I tried to figure out why women, in particular, were so crazy about the Priest character I wrote for Fleabag. Sure, he was handsome and charming and all that, but why go so nuts? In studying it, I eventually realized he was doing this one amazing thing in every scene—he was listening. —Phoebe Waller-Bridge
Here’s a fact—it’s actually pretty easy to say you love someone. People do it all the time. But proving you love someone is a lot more difficult.
One of the simplest ways to express love is to listen. To be present in the moment. Alert. Fully aware. With hands and fingers dead still. Eyes locked. Ears perked.
Even if you don’t quite love someone, you can still demonstrate you respect and care about them by being present, and often, the best method is to listen.
You can even listen with your eyes. Some of the best listening is done this way because words, even spoken ones, can belie the truth.
You can listen with your ears beyond just registering words. Because a drawn-out sigh, or a pause, or a burst of inflection at a certain part in a sentence can tell the real story that’s being camouflaged by verbiage.
But more than listening, being present means being invested with your person of the moment.
After all, why be with them if you’re not truly interested in their thoughts, their struggles, their triumphs, their life?
Today, in a sort of perverse way, getting a text has become almost as significant as a first kiss. It’s that prized and special.
For instance, you can be watching an intense film, or engaging in what you think is some really meaningful conversation, but if the other person’s phone chimes, everything changes for them. A smoke alarm goes off, and whatever connection the two of you had moments before disappears.
The real message—the one your friend is not so subliminally sending—is, What just came through on my phone is more important than you, than what you and I are doing right now.
A further irony is your friend might not even know what the message is, or even who sent it. But it’s a message. And it becomes your friend’s priority.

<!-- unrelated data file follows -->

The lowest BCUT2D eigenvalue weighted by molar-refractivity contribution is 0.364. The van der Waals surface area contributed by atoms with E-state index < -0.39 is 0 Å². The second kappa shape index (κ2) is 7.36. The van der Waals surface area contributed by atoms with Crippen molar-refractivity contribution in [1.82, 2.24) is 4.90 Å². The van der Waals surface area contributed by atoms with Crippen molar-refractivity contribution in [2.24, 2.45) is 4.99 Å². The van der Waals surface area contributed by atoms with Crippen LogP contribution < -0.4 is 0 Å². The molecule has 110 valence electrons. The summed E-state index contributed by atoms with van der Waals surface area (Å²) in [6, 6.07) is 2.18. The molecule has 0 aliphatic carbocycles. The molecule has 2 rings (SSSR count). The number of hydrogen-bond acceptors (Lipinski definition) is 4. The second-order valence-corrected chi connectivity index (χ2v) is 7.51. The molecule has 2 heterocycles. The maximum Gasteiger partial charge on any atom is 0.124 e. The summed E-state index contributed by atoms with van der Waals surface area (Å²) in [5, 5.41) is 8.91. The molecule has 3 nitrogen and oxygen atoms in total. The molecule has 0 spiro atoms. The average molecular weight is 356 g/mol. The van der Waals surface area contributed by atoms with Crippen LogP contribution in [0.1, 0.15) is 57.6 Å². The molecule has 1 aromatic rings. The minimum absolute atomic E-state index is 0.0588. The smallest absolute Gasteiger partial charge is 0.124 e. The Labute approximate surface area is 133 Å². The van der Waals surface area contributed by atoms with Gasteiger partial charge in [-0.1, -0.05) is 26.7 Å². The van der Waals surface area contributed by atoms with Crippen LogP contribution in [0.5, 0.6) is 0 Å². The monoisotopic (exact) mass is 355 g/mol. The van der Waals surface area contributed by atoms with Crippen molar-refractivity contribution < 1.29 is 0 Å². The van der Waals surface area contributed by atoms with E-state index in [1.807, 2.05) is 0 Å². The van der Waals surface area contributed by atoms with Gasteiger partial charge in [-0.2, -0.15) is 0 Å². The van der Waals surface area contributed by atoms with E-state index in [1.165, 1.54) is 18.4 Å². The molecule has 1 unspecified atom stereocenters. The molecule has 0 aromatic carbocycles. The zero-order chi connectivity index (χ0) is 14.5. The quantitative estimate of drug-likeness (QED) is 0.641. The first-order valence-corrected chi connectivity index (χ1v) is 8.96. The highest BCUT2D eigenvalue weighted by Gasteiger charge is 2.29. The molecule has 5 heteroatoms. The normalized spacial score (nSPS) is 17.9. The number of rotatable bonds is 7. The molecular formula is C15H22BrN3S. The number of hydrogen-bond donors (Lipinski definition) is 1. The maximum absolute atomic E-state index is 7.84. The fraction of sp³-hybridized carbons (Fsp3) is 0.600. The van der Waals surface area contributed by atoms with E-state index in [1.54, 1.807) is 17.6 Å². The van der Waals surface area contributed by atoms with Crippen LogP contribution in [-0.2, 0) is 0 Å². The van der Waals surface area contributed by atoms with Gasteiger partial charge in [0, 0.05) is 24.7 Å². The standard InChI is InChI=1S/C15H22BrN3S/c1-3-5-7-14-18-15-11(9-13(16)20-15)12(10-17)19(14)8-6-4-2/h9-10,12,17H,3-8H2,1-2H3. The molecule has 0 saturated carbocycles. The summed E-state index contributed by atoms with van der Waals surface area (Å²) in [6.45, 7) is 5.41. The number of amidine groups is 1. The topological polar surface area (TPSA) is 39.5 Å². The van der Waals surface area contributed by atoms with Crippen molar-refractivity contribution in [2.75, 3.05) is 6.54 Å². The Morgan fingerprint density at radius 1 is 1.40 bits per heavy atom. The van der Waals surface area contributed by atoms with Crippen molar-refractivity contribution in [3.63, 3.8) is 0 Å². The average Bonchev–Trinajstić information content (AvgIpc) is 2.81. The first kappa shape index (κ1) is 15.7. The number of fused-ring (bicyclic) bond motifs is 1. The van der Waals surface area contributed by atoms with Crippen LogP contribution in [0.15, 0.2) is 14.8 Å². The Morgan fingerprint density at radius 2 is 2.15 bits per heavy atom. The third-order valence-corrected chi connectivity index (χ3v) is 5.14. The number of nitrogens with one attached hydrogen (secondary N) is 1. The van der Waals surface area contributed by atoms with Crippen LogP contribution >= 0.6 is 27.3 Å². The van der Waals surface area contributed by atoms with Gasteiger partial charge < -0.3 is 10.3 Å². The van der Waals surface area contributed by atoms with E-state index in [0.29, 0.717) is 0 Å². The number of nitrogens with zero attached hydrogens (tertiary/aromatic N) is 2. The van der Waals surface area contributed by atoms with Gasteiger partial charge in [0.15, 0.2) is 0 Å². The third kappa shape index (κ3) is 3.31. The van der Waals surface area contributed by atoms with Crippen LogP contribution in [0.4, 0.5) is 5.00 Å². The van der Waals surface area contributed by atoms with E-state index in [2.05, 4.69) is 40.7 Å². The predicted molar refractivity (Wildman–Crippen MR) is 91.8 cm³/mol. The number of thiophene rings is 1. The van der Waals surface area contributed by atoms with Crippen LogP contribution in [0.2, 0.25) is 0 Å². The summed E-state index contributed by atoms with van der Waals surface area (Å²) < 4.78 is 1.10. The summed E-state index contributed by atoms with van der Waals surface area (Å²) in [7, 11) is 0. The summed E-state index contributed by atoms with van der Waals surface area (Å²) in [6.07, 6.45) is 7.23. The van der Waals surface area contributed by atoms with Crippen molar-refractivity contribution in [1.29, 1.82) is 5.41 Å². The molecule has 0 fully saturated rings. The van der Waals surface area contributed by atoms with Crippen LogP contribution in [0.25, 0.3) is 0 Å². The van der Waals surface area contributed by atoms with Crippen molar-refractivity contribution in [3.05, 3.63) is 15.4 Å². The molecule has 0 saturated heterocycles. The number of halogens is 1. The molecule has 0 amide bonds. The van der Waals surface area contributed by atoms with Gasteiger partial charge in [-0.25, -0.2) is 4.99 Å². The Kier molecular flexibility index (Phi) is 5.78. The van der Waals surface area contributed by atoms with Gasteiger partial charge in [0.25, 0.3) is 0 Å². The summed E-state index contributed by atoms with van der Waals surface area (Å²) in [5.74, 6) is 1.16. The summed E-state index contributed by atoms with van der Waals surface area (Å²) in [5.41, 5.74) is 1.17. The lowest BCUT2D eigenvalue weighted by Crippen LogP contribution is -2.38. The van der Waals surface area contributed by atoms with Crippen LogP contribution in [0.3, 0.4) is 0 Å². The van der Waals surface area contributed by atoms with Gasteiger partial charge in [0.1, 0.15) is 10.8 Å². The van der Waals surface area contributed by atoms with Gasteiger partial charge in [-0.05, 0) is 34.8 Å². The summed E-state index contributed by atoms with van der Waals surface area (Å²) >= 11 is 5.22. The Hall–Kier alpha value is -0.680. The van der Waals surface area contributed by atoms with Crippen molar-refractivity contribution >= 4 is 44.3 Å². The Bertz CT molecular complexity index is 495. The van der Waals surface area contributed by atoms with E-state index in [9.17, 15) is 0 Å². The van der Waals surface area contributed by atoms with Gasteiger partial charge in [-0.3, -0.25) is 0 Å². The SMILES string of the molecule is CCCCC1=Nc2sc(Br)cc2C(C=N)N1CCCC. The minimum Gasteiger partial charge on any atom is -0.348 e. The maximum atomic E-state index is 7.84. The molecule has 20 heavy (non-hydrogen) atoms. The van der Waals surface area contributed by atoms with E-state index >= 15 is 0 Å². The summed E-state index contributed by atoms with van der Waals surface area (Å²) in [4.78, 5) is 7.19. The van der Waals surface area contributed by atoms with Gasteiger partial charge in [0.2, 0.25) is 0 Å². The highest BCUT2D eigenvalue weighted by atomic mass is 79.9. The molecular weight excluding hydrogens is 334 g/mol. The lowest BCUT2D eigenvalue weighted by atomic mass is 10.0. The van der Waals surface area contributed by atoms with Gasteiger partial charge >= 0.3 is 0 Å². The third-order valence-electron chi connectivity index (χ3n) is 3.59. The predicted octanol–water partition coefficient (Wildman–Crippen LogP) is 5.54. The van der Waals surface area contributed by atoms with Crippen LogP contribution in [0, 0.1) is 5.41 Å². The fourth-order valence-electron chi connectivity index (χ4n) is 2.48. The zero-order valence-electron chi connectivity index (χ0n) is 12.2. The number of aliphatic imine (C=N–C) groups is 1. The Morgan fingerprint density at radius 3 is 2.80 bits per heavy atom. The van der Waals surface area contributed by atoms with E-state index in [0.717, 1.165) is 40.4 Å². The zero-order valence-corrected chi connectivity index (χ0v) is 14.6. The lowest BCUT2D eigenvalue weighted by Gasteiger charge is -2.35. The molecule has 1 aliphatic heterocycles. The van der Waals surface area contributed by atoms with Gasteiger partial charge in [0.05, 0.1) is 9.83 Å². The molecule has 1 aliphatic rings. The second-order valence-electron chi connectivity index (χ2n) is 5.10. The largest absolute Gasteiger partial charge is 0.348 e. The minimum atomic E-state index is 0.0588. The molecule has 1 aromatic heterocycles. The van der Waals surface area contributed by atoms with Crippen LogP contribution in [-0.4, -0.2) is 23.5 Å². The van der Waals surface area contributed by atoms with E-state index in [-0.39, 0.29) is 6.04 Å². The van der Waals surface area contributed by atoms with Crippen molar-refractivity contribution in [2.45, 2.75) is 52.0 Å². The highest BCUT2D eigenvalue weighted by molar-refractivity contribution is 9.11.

People have to share things. That’s what intimacy is. —Heather Christle
Today, phones are the arch rival of intimacy. According to The Bustle, 33% of all Americans would rather give up sex for a year than go without their phone. According to Bloomberg News, 40% would stop seeing their friends in person if it meant they couldn’t keep their phone.
Multitasking is another enemy of intimacy.
Why is being able to do six things at once so great? (Yes, I know there are times when multitasking is necessary. But multitasking while you’re with someone who’s supposed to be important in your life?)
When it comes to people, One to one, should mean One to one.
Here are some helpful tips for doing so:
When I worked in the corporate world, I so loved what I was doing, and the company I worked for, that I let it consume me. In many ways, it took over my identity. Even at home, at dinner, or tousling with my kids, my thoughts were elsewhere. I was present physically, but I was elsewhere emotionally. In a way, I’d become a ghost-parent, ghost-husband, ghost-friend. I could smile and nod and look someone in the eye and not hear or absorb a word. If you pretend to be engaged long enough, it’s like anything—you get good at it.
Part of the problem was I took others for granted. I figured if I was only half-present I’d be forgiven because So-and-So loved me. They’re weren’t going anywhere.
I suppose that’s how marriages slowly fracture, how relationships drift and dissolve. I’ve been very lucky those things didn’t happen to me, though they easily could have.
A good way to thinking about the idea of attention, of being fully present, might be to look back on when you were first dating someone you thought could be your person, maybe even your person for life. Back then, in those early stages of courtship and romance, you noticed everything. Your sensory receptors were on high alert. There was nothing you didn’t pay attention to. Even silly things like the way they sighed, folded their napkin, glanced aside when complimented. When they weren’t speaking, you were entirely glued to their most mundane gestures. And why? Because you cared. Because they might just be The One. And so, you wanted to learn every single thing about them, even the things they were telling you without the use of words.
Over time it’s easy to take the people we love for granted. It’s easy to cease caring as much, because demonstrating that you care takes a lot of effort.
The key is to use the writing craft adage: “Show, don’t tell.” Or to think about it in terms of Ralph Waldo Emerson’s famous quote: “What you do speaks so loudly I can’t hear what you say.”
Just as paying attention means being temporarily selfless. Listening means becoming temporarily mute.
One of the hardest things to do, when someone comes to you upset with a problem, is to listen without feeling the need to provide solutions. Typically, the other person simply wants to be heard. Maybe they want to bitch. Vent. Blow off some verbal steam. Unless they say, “Do you have any advice?” then they’re not asking for it.
To be present is to be conscious that you’re paying attention. Being present for others is how we tell them we care, that we love them, and that their presence in the world makes our life infinitely better.